Hugo Carranza’s mom didn’t have any daughters.
And in the traditions of many families Carranza grew up with, that meant there was no one to teach to cook. But his mom was not about to let her sons grow up into the kind of men who waited for women to bring them a plate.
“It was this kind of machismo thing with a lot of guys,” Carranza said. “But my mom was a single mom for most of my childhood and she wanted us to be able to take care of ourselves. She wouldn’t just cook an egg, she would say, ‘Let me show you how to cook an egg so you can do it when I’m not around.’”
So Carranza wasn’t a stranger to the kitchen. But he never felt particularly drawn to cooking as he worked office jobs around Los Angeles — and why would you want to, anyway, in a city where on your commute you might pass hot dog carts and taco trucks and strip-mall joints selling the country’s best Mexican food by the dozens?
What he did feel drawn to was doing things himself, crafting new things from nothing. His brothers, avid amateur mechanics from a young age, had parlayed their lifelong hobby into a successful towing business. And Carranza, now freshly transplanted to Western Washington from L.A. on a whim, asked himself, “What’s my thing?”
These days, Carranza has his thing down to a science. When he arrives at El Mariachi, his restaurant on Evergreen Way in Everett, on a Monday morning, his prep team is already whirring away at batches of pistachio-green guacamole-habanero sauce in the industrial blender.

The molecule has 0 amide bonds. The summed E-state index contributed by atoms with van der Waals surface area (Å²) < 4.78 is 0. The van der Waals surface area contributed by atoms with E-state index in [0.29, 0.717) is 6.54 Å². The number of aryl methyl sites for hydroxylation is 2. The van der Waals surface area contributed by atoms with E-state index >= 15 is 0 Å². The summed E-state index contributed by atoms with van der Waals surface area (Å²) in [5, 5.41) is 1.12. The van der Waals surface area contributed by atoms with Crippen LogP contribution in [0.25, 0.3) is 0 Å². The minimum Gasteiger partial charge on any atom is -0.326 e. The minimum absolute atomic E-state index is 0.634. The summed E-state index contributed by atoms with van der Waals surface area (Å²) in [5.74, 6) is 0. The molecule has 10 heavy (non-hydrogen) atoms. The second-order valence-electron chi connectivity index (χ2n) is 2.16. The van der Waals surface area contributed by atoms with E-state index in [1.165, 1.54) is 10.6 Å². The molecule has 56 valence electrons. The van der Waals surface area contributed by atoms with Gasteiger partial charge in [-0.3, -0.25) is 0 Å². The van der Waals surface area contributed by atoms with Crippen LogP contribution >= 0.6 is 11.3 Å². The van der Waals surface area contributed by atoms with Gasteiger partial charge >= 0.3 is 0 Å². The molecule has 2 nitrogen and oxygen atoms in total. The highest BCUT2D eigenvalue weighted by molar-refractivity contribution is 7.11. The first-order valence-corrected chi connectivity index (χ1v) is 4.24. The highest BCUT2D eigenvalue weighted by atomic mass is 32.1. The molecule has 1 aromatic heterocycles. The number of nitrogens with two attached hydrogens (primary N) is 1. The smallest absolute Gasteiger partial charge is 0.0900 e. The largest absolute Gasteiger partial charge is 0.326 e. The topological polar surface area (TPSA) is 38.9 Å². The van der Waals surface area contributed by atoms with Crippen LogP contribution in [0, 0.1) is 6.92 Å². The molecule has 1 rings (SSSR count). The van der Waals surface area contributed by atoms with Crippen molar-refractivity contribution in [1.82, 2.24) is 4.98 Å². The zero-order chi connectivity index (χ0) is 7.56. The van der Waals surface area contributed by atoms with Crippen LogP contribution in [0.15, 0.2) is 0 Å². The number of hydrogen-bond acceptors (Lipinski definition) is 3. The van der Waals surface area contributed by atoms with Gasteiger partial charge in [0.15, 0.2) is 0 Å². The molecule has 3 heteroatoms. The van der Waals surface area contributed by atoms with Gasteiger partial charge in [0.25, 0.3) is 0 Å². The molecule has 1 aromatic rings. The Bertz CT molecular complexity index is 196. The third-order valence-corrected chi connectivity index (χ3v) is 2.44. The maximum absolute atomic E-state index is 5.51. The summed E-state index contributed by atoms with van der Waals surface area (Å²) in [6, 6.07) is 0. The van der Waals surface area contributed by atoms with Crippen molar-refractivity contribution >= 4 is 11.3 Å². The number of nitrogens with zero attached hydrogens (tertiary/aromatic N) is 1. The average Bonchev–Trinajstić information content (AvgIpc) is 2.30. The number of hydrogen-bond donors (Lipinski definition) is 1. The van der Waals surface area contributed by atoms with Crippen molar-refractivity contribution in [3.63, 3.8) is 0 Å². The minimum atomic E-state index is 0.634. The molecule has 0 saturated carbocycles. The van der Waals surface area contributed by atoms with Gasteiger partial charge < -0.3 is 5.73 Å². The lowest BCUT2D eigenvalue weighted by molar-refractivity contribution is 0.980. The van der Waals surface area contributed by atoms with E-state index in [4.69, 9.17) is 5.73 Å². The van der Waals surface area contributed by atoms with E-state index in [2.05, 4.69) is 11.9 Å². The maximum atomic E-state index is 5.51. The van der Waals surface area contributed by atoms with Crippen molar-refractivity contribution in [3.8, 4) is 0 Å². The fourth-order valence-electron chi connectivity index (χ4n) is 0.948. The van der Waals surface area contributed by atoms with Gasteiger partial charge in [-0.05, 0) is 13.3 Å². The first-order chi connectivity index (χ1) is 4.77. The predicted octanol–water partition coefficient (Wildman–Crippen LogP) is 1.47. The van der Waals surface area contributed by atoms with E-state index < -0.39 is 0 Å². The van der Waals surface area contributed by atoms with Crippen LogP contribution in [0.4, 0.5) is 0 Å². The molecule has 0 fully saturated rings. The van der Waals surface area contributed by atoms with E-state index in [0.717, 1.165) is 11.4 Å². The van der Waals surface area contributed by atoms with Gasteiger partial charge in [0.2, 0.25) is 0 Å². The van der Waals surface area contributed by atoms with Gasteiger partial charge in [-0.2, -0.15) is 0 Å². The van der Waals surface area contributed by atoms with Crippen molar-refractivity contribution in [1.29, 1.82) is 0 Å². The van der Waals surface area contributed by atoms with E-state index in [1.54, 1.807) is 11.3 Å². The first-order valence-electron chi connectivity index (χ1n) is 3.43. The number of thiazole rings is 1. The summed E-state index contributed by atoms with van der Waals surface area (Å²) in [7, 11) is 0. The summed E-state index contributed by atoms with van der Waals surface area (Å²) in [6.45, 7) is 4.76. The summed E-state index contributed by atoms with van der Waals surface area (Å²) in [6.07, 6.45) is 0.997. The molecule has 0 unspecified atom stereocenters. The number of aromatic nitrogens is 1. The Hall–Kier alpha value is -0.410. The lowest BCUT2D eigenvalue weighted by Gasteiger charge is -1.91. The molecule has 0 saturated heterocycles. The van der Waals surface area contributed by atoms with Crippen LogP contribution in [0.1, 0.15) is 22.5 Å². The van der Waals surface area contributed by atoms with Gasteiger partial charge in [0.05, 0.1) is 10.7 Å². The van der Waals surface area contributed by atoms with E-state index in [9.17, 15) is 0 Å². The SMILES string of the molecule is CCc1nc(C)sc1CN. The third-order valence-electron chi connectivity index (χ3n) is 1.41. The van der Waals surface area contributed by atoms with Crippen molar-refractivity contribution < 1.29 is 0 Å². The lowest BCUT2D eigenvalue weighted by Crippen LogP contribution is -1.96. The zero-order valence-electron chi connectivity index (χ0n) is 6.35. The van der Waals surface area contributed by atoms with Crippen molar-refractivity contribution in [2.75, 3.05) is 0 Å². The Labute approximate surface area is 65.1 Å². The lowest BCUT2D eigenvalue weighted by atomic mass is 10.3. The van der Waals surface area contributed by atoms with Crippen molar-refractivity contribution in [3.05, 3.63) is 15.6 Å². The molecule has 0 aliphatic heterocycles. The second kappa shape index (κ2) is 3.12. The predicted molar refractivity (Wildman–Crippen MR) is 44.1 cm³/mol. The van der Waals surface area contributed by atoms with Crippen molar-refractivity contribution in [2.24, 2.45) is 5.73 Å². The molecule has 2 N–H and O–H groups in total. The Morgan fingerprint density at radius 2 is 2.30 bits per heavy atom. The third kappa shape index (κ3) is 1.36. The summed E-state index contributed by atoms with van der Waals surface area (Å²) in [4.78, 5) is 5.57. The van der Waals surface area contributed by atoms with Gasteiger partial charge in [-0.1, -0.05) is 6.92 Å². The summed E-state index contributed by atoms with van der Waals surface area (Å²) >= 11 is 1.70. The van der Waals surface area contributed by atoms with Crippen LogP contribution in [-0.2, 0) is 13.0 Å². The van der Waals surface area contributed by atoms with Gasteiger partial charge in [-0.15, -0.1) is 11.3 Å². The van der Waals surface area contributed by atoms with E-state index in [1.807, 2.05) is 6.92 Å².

One cook dollops spoonfuls into single-serve cups, ready to send out with each order of tacos, while another ladles out the green sauce’s more aggressive red cousin. The air around the prep station is on fire with the aroma of sizzled arbol chiles distilled into the deceptively powerful crimson oil.
But the real star of the show simmers quietly on a back burner of the gas range, waiting for its turn on center stage. Inside the massive stockpot, cubes of beef bubble away in the company of bay leaves and salt. It’s nothing much to look at at this stage, but El Mariachi’s fans know the best is yet to come.
It seems Carranza’s found his thing, and a favorite thing of Snohomish County taco connoisseurs, too, in the pursuit of bringing a taste of his hometown to Washington.
When he first moved to the Northwest, Carranza noticed a sharp absence in his daily commute — no street vendors on neighborhood sidewalks, no ladies pushing shopping carts full of tamales. And though he’d never really considered himself a chef, he saw a chance to bring something brand-new to his new home.
Carranza developed his recipe for birria — a Mexican dish of slow-cooked beef in an aromatic broth made from its own cooking juices — over the span of months, tweaking each batch’s ratio of spices, turning to his wife and El Mariachi co-owner Viviana Garcia to ask what was missing.
The beef had to bring up vivid sense memories of quinceaneras and backyard cookouts, special occasions where Carranza’s family and friends back home would dedicate their weekend to tending birria for hours on end. Everyone has their own closely-held family recipe, Carranza said, though they’re rarely written down.
He got the base recipe from a friend in Tijuana, then doggedly tested and re-tested until he found something unique, truly his. He started up a taco truck, just like the ones back home, that served as the laboratory for many of his experiments.